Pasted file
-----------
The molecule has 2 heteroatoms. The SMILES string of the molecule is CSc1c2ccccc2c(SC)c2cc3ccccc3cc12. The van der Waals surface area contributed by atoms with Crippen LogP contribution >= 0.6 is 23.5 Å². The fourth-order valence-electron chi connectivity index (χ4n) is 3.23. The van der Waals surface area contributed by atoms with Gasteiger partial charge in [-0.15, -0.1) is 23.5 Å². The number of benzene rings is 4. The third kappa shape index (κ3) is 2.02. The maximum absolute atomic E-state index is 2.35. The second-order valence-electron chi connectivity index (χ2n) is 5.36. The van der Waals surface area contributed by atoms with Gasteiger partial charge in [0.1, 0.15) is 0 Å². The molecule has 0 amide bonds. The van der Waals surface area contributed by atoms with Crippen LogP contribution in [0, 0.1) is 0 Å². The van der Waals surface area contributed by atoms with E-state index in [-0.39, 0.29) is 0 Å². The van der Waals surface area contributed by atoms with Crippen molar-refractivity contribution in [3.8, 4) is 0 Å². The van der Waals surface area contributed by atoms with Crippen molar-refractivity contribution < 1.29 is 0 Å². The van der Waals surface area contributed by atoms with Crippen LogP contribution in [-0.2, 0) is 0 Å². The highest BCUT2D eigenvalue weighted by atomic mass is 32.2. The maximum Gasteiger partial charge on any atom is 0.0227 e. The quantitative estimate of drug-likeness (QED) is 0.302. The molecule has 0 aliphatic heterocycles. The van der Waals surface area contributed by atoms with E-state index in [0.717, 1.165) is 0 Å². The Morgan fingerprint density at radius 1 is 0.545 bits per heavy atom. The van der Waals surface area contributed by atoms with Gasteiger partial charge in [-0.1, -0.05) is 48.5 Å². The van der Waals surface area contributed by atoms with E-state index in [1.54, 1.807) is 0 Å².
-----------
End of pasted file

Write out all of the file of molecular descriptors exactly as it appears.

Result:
The molecule has 2 heteroatoms. The SMILES string of the molecule is CSc1c2ccccc2c(SC)c2cc3ccccc3cc12. The van der Waals surface area contributed by atoms with Crippen LogP contribution >= 0.6 is 23.5 Å². The fourth-order valence-electron chi connectivity index (χ4n) is 3.23. The van der Waals surface area contributed by atoms with Gasteiger partial charge in [-0.15, -0.1) is 23.5 Å². The number of benzene rings is 4. The third kappa shape index (κ3) is 2.02. The maximum absolute atomic E-state index is 2.35. The second-order valence-electron chi connectivity index (χ2n) is 5.36. The van der Waals surface area contributed by atoms with Gasteiger partial charge in [0.1, 0.15) is 0 Å². The molecule has 0 amide bonds. The van der Waals surface area contributed by atoms with Crippen LogP contribution in [0, 0.1) is 0 Å². The van der Waals surface area contributed by atoms with E-state index in [-0.39, 0.29) is 0 Å². The van der Waals surface area contributed by atoms with Crippen molar-refractivity contribution in [3.8, 4) is 0 Å². The van der Waals surface area contributed by atoms with Crippen molar-refractivity contribution < 1.29 is 0 Å². The van der Waals surface area contributed by atoms with Crippen LogP contribution in [-0.2, 0) is 0 Å². The highest BCUT2D eigenvalue weighted by atomic mass is 32.2. The maximum Gasteiger partial charge on any atom is 0.0227 e. The quantitative estimate of drug-likeness (QED) is 0.302. The molecule has 0 aliphatic heterocycles. The van der Waals surface area contributed by atoms with E-state index in [0.717, 1.165) is 0 Å². The Morgan fingerprint density at radius 1 is 0.545 bits per heavy atom. The van der Waals surface area contributed by atoms with Gasteiger partial charge in [-0.1, -0.05) is 48.5 Å². The van der Waals surface area contributed by atoms with E-state index in [1.54, 1.807) is 0 Å².